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Hope, humor, and honesty: The one-woman Pink Hulk tackles cancer at the Seattle Public Theater

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Photo by Lauren Adler
Photo by Lauren Adler

On Monday, October 16, a new one-woman show premiered in Seattle. The Pink Hulk: One Woman's Journey to Find the Superhero Within was written by, produced by, and stars Valerie David, a three-time cancer survivor. Full of hope, humor, and honesty, it's about more than just her battle with breast cancer, however.

"It's not a 'why me' — it's an uplifting show, it's a funny show," David said. "It's my pursuit to find guys and love. That's a universal message. We're all finding love in our lives. We all have struggles in our life. This... is to help people with those struggles."

The play explores aspects of cancer often overlooked by the general public. It opens up an honest conversation about patient advocacy, medications and side effects, and the mental and physical effects of cancer.

"There's a stigma with cancer — with having any kind of chronic illness — that this person isn't going to be well enough," David said. "I always want people to see that this is what stage four looks like. If you could see me, you would not know this. It was very difficult, but I felt it needed to be said."

Cancer has been a part of David's life for over a quarter of a century. Since her first diagnosis 25 years ago, she has battled breast cancer and non-Hodgkin's lymphoma. She wrote the show after her first two diagnoses; her third came later.

"The day I was opening ... in Portland, Oregon, I was diagnosed with metastatic breast cancer," she revealed. "But I'd like to reiterate that I have no evidence of disease, which is just a miracle. So, I'm very grateful."

"I wrote this story because I want people to know that cancer doesn't have to be a death sentence," David added.

From page to stage
The story of The Pink Hulk came to David in a flash of energy. "It went from page to stage in less than six months. I've never done that before. I started it on Thanksgiving of 2015, and it was a whole production by June of 2016. It just had to come out," she said.

While the rest of her family celebrated the Thanksgiving weekend watching football, David sat alone writing. The process was cathartic for her. "It was like a volcano erupting, and I couldn't stop," she added.

When the show hit the New York circuit, David said, "It was exciting for me to get this out. It was a passion. I needed this for myself, because I had just finished treatment in February of that year ... after I had eight months of treatment, I started this. Maybe it was a little too soon, because it was still so fresh, but that was probably the best time to do it — while it was still going on, getting checkups, wondering if it would come back, having my hair grow back. I felt I needed it for me and others."

Her dedication paid off, and The Pink Hulk became an instant hit. It was nominated for Best Overall Production of a Solo Show and Best Solo Performance at the Planet Connections Festivity Theatre Festival in Manhattan; it won for Best Director of a Solo Show. "That was a big encouragement for me to keep going," David said.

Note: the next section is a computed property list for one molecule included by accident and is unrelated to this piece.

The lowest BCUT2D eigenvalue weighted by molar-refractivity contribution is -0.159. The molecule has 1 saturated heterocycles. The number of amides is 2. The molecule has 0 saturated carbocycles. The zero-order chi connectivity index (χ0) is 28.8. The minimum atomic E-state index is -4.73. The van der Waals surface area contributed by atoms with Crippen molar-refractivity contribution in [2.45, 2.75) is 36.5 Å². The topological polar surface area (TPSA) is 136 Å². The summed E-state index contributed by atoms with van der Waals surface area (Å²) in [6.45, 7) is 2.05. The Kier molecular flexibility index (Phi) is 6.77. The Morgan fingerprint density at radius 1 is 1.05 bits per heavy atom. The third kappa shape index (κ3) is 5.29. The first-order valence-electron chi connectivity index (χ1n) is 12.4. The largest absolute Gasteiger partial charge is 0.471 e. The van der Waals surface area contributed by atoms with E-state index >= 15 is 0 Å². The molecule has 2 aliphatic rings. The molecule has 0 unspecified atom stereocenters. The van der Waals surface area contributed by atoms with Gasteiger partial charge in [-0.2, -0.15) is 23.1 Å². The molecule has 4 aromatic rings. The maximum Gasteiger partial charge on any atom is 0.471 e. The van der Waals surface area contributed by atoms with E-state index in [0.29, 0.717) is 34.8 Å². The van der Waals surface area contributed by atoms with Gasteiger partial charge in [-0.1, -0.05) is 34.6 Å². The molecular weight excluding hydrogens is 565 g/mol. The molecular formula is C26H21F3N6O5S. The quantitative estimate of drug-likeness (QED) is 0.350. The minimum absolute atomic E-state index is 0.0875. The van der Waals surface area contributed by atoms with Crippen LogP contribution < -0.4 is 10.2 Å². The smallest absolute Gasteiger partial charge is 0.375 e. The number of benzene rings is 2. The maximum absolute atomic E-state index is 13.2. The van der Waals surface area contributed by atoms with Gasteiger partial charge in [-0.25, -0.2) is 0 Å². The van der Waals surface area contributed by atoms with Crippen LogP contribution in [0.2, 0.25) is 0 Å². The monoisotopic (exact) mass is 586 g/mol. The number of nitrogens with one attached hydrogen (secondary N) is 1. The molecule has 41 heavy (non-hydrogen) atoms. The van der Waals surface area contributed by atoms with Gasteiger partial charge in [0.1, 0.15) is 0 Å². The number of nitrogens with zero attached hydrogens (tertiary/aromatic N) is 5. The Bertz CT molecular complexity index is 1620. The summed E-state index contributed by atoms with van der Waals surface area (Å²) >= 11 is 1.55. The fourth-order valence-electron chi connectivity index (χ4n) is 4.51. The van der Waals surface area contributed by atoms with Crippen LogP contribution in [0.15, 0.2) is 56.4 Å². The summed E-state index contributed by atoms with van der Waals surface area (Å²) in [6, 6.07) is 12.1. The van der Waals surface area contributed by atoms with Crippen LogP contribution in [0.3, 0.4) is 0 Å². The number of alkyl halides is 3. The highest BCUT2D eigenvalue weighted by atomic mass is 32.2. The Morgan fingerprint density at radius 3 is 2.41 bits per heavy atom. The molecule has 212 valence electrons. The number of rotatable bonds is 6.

The play has evolved along with David. "Over the last seven years, it's changed a lot, because I've changed a lot," she said. "I've still tweaked it, even for this show. I took out a scene, and I'm still working on it. It's always a work in progress. As time goes on, as I've changed, the story has changed as well."

Photo by Emily Hewitt  

Inspired by the Hulk
The title of the play comes from the emotions David felt throughout her second diagnosis. "It is a perfect title for this show," she said. "I was angry that I had cancer the second time. I was super angry, and I felt like the Hulk, [who] became the Hulk because of the gamma rays.

"[So] when I was in the radiation room getting radiation for breast cancer, there were lime-green beams criss-crossing all over the room. I felt so similar to Bruce Banner and the Hulk character, because of how it changed him and how this cancer changed me. His anger is what he uses to help people. I got angry and wanted to use [it] to help others. I felt that my own radiation beams made me who I am."

After finding an emotional connection to the Avengers character, David made another discovery. "I didn't know [the lymphoma] ribbon is lime green, like the Hulk," she said with a smile.

Not only does David use The Pink Hulk to spread awareness and start conversations about cancer, but it also raises money for cancer organizations. "This time, The Pink Hulk performances are raising money for Cancer Pathways Seattle. For me, it's not just about the show; it's about creating awareness for the services Seattle has to help people with cancer," she said.

Each performance also features an open discussion afterward. "We came up with things we want to talk about, like coping mechanisms and tips for when you go to your doctor," she said. "I want people to laugh when they come to the show. I want cancer to be not as scary as it is and to give people hope ... I'm in my 25th year as a cancer survivor, and I always joke that a New York bus will hit me before cancer takes me down."

The post-performance conversations have become one of David's favorite parts. "There was someone who saw the show in Pittsburgh who had testicular cancer, and he said, 'Even though Valerie and I had different cancers, I felt that I understood everything she said, and it really helped me and inspired me and made me feel not alone as well.'"

For survivors and caregivers, the conversation The Pink Hulk starts can be healing and enlightening, and it reminds them that they're not alone in their struggles.

While cancer has certainly changed her life, David has embraced the new version of herself, learned to love life, and inspired thousands along the way.